Hume went 3-for-4 and scored a run, while Campbell’s three-run homer in the first inning and RBI-single in the second inning accounted for all of the Eagles’ runs.
Etowah coach Greg Robinson said his players were aggressive at the plate early.
“Hits hare contagious,” he said. “We got some things going on and were every fortunate Campbell had a good swing when we had a couple of guys on. We had a few good swings early in the game and held on.”
Woodstock pitcher Parker Austin got off to a rough start, but settled down as the game wore on.
Austin walked H.D. Dillard to start the game before Hume singled to center field. Campbell followed with his base-clearing blast to left field as Etowah grabbed a 3-0 lead before the Wolverines were able to record an out. Austin struck out Robbie Knox before J.T. Thomas delivered a double down the third base line. Jake Swan would reach on an error but Austin was able to end the threat by striking out Caleb Shelton and getting Noah Karst to fly out to center.
The Eagles (12-4, 3-1) added another run in the second. With one out, Dillard reached first base when it was hit by a pitch and moved to second on a failed pickoff attempt. Hume singled to left center to move Dillard to third and Campbell’s single past Woodstock shortstop John Meuse drove in Dillard. A pair of fly outs ended the inning.
While Etowah was able to put runners in scoring position in the third and fourth innings, it wasn’t able to push another run across the plate.
Tanner Shelton, a Georgia Tech commitment, allowed just two hits through six innings, but surrendered consecutive singles to Tanner Thomson, Zach Zillweger and Chase Williams to load the bases with no outs in the seventh inning. Jack Brannon hit a sacrifice fly to left field to drive in Thomson before Shelton struck out Dakota Kinney and Meuse to end the game.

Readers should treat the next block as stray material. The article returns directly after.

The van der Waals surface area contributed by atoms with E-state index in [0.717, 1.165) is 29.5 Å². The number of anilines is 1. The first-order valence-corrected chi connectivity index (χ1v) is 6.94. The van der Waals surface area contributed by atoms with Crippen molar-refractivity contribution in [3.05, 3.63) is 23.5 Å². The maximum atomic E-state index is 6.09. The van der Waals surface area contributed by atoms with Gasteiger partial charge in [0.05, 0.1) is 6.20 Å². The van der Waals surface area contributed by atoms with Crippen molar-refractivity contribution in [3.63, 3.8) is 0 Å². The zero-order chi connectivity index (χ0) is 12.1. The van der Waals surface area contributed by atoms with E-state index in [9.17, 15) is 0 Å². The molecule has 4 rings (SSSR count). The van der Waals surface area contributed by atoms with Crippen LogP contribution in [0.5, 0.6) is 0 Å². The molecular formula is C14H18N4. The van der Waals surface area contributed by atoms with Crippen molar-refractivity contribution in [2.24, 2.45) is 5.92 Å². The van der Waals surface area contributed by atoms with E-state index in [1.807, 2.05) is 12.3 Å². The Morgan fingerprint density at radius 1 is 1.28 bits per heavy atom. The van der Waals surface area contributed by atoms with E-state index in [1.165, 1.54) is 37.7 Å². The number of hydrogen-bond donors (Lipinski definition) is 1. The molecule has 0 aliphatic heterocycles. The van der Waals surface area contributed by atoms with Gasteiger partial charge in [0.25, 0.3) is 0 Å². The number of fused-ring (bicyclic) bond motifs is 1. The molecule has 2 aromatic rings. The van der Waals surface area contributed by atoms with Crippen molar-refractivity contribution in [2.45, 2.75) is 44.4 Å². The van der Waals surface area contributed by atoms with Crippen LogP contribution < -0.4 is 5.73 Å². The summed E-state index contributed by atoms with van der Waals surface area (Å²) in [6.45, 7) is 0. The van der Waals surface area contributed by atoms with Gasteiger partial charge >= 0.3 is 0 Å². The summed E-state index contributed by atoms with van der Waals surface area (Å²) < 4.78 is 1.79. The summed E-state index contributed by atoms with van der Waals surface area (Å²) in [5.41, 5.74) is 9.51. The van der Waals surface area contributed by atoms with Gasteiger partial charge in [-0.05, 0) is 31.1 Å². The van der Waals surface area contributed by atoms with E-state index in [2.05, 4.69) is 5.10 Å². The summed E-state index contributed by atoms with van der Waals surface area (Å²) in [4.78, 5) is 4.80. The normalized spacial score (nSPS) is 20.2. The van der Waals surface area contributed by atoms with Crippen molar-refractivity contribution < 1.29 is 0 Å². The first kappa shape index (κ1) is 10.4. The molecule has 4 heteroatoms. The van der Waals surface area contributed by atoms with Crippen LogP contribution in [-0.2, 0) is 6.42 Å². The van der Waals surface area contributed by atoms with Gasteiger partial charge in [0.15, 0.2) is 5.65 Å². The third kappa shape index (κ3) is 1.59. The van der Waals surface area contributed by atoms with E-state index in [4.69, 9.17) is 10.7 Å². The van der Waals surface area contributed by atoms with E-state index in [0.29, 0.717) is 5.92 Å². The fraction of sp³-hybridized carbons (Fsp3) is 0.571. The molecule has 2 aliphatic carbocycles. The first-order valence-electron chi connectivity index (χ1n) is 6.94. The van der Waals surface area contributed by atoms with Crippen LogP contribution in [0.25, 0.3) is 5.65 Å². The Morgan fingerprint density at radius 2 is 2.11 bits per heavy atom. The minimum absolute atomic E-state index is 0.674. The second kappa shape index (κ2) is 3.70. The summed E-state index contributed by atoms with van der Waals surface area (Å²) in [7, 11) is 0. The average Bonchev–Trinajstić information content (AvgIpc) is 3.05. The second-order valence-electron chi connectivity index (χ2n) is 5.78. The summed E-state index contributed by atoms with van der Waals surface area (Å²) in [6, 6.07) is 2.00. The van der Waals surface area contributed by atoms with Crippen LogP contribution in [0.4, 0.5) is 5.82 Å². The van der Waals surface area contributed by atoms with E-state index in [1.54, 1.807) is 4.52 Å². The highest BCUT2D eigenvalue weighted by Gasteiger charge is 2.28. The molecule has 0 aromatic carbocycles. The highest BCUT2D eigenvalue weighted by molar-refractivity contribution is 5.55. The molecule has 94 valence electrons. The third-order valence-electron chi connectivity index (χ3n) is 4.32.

Woodstock coach Todd Harris said it took his players a couple at bats to adjust to the strike zone and to Shelton’s pitching.
“I don’t think our kids made the adjustment at the beginning of the game and I think at the end of the game they started making a little better adjustment as far as knowing what the umpire was calling and what we could hit up there to be successful,” he said. “It was a little too late, but we made some adjustments.”
Harris said he was pleased with the way that Austin was able to settle down after the first inning. After he saw the pitching give up three runs in the frame, he didn’t expect to have him in the game for six innings.
“One pitch was the difference of the game,” said Harris. “I think he settled in after that first inning when it had trouble getting his breaking ball over. That is a testament to him. He kept saying ‘coach, I’m going back in.’”
Robinson said he gave the ball to Shelton because he expected the Wolverines to put up a fight.
“Shelton was on tonight,” said Robinson. “We got a couple good swings early, but it was a typical Woodstock rivalry. It’s not over until you get 21 outs. We were fortunate (Shelton) had some pretty good stuff late.”
Robinson said that it is great to beat a county rival, but winning a Region 5AAAAAA game means even more.
The Eagles play at Cherokee on Friday. Woodstock (9-6, 1-2) travels to Roswell.
“That’s the thing I love about his region,” said Harris. “There is never a game off.”